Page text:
Nazanin Zaghari-Ratcliffe, the British-Iranian dual citizen who has been detained in Iran since 2016, must wait another week for a decision on whether she will be permanently freed from jail, a move her husband says has left the family “hovering between hope and despair”.
Zaghari-Ratcliffe had expected an update on Saturday on the progress of a bid for clemency. She was hoping to be released in time for her daughter Gabriella’s sixth birthday on Thursday but instead has been told to call back next week.
It has become an agonising wait for the family, who were hopeful she might be permanently released as part of an amnesty for 3,000 prisoners at the end of Ramadan, which was announced by the country’s supreme leader, Ayatollah Ali Khamenei.
But two weeks after Eid, her husband, Richard Ratcliffe, said Iranian authorities were “really playing with us at this stage”.
“I worried beforehand that Nazanin’s furlough would just become a new phase of her being a bargaining chip, a way of using us to signal to the UK that there are two paths ahead, a way to keep us hovering permanently between hope and despair,” he told the PA news agency.
“This is no way to keep testing someone after four years of trauma. There is no halfway house in a hostage situation. We remain exposed – and will be until she is home.”
Earlier this year, Ratcliffe urged Boris Johnson to pay a contested £400m debt the UK owes to Iran, which he believes to be hindering his wife’s release, in the form of humanitarian aid.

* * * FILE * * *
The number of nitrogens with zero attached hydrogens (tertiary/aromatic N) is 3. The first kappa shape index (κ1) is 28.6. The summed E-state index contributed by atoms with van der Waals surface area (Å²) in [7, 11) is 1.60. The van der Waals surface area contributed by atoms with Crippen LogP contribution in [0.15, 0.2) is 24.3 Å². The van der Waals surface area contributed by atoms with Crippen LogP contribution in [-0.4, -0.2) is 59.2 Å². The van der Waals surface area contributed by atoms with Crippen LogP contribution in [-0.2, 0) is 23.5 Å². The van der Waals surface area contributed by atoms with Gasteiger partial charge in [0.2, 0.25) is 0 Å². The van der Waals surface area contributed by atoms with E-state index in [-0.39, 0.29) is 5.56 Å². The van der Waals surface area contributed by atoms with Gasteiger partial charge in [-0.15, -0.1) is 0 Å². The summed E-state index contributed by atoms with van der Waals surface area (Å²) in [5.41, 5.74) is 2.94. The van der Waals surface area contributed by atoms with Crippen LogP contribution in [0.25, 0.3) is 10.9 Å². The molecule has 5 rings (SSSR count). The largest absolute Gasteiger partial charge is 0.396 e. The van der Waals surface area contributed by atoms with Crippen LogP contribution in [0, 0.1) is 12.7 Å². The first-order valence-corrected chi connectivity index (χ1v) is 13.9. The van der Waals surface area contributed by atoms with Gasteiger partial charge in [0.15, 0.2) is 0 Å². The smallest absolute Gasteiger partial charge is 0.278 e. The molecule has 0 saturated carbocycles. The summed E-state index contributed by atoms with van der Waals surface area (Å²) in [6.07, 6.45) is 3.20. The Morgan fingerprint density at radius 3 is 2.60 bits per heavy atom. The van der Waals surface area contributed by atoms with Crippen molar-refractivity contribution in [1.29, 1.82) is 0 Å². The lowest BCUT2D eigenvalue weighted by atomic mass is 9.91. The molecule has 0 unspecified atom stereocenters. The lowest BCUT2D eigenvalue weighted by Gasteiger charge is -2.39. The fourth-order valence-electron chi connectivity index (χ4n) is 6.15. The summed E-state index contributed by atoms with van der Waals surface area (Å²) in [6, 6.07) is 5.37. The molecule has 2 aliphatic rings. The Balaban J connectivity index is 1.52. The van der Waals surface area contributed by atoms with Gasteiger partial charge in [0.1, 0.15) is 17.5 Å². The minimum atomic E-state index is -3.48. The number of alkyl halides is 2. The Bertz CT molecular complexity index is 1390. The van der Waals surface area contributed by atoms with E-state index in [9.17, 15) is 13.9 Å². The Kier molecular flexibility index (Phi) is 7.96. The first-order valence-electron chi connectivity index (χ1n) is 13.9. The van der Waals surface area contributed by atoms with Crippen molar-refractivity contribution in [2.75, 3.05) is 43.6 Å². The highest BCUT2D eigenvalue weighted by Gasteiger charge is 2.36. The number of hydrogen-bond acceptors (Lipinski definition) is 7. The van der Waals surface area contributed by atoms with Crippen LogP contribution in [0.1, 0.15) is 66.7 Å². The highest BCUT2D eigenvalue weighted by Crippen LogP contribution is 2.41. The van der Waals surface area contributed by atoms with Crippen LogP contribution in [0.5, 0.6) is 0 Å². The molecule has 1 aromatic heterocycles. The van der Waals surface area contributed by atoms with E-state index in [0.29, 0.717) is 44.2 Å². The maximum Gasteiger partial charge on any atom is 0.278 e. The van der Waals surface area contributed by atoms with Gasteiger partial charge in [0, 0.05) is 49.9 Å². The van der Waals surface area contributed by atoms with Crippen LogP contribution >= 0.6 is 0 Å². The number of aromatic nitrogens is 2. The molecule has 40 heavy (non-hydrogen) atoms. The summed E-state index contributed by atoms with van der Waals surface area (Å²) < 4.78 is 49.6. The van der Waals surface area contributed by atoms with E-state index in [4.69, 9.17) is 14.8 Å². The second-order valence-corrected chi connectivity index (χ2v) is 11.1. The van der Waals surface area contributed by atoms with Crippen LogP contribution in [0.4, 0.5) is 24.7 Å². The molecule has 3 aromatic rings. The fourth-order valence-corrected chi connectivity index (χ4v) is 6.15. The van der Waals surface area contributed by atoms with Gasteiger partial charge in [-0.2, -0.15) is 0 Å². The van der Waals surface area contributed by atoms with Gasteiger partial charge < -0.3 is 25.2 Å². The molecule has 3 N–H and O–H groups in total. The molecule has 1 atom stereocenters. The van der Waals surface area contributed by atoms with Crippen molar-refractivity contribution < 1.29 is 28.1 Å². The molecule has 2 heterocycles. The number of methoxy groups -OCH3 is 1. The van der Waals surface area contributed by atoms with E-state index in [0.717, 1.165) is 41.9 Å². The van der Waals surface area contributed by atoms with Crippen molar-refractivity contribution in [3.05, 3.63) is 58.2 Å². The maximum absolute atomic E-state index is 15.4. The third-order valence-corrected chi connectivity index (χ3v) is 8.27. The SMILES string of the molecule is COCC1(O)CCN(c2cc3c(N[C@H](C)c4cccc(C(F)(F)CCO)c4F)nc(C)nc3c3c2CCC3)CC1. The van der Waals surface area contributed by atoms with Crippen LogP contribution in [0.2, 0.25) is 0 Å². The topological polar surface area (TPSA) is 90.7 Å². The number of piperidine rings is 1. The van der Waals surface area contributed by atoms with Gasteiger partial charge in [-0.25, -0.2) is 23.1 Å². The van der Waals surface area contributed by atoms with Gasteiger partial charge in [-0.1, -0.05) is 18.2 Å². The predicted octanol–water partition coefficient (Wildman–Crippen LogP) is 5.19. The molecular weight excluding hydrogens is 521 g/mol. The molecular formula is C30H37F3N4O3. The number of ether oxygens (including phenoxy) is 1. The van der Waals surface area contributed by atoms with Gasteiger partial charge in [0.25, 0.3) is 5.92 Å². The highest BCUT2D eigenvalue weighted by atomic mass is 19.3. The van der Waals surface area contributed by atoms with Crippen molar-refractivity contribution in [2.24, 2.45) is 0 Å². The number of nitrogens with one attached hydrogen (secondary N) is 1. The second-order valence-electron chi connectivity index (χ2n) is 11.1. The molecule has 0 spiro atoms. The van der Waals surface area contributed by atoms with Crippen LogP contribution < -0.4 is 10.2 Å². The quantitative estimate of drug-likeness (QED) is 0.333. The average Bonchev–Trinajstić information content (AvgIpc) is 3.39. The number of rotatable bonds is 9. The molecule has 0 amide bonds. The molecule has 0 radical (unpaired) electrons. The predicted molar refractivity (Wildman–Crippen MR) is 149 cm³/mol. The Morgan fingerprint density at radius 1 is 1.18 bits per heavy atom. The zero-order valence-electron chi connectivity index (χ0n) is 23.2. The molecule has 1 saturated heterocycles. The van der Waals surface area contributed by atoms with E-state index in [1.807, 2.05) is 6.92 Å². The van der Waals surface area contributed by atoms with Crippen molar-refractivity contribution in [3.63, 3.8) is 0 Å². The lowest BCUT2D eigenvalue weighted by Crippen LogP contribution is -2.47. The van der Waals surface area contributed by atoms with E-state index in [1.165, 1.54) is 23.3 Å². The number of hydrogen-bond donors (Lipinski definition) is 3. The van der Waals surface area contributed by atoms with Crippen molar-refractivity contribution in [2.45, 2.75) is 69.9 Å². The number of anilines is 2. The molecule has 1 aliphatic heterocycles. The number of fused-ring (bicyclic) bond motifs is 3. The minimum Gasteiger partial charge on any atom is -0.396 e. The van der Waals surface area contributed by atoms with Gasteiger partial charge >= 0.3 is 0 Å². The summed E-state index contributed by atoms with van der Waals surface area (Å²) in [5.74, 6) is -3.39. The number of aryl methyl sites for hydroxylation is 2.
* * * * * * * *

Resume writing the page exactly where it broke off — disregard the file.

Zaghari-Ratcliffe has served four years of a five-year sentence over allegations of plotting to overthrow the Iranian government. She was released on furlough in March as the coronavirus outbreak tore through the country and started to spread in prisons.
Under the conditions of her temporary release, she must wear a tag and stay at her parents’ home in Tehran, where she video calls her husband and daughter in the UK.
Zaghari-Ratcliffe’s case contrasts sharply with that of US navy veteran Michael White, who flew home on Thursday after being detained in Iran for two years.
Last year, Zaghari-Ratcliffe celebrated her daughter’s birthday with her during visiting hours at the prison, penning an emotional letter that read: “I asked you where you wanted your birthday this year. ‘In prison’, you said, ‘so, Mummy, you can come.’
“I know that the road to take us home might still be long. There might still be bumps. But we will go home. Together we will be a family again.”